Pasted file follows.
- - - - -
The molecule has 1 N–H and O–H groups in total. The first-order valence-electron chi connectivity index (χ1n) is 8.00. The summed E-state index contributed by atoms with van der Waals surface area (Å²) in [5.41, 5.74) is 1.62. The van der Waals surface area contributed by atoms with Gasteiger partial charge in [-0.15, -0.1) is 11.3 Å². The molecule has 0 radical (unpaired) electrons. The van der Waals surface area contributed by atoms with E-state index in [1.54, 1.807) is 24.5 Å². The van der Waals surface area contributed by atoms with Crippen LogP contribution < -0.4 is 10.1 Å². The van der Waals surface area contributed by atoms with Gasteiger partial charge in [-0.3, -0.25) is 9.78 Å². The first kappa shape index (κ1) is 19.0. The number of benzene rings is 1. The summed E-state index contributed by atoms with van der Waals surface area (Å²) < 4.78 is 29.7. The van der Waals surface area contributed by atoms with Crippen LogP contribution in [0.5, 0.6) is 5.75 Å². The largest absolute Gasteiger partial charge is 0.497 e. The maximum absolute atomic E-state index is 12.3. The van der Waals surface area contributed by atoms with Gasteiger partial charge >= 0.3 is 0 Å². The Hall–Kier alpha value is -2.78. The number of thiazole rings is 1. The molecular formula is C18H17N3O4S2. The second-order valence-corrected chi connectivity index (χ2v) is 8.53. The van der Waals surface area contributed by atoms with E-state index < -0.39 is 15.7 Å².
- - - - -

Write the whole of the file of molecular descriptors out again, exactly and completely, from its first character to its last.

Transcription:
The molecule has 1 N–H and O–H groups in total. The first-order valence-electron chi connectivity index (χ1n) is 8.00. The summed E-state index contributed by atoms with van der Waals surface area (Å²) in [5.41, 5.74) is 1.62. The van der Waals surface area contributed by atoms with Gasteiger partial charge in [-0.15, -0.1) is 11.3 Å². The molecule has 0 radical (unpaired) electrons. The van der Waals surface area contributed by atoms with E-state index in [1.54, 1.807) is 24.5 Å². The van der Waals surface area contributed by atoms with Crippen LogP contribution < -0.4 is 10.1 Å². The van der Waals surface area contributed by atoms with Gasteiger partial charge in [-0.3, -0.25) is 9.78 Å². The first kappa shape index (κ1) is 19.0. The number of benzene rings is 1. The summed E-state index contributed by atoms with van der Waals surface area (Å²) < 4.78 is 29.7. The van der Waals surface area contributed by atoms with Crippen LogP contribution in [0.5, 0.6) is 5.75 Å². The largest absolute Gasteiger partial charge is 0.497 e. The maximum absolute atomic E-state index is 12.3. The van der Waals surface area contributed by atoms with Gasteiger partial charge >= 0.3 is 0 Å². The Hall–Kier alpha value is -2.78. The number of thiazole rings is 1. The molecular formula is C18H17N3O4S2. The second-order valence-corrected chi connectivity index (χ2v) is 8.53. The van der Waals surface area contributed by atoms with E-state index < -0.39 is 15.7 Å².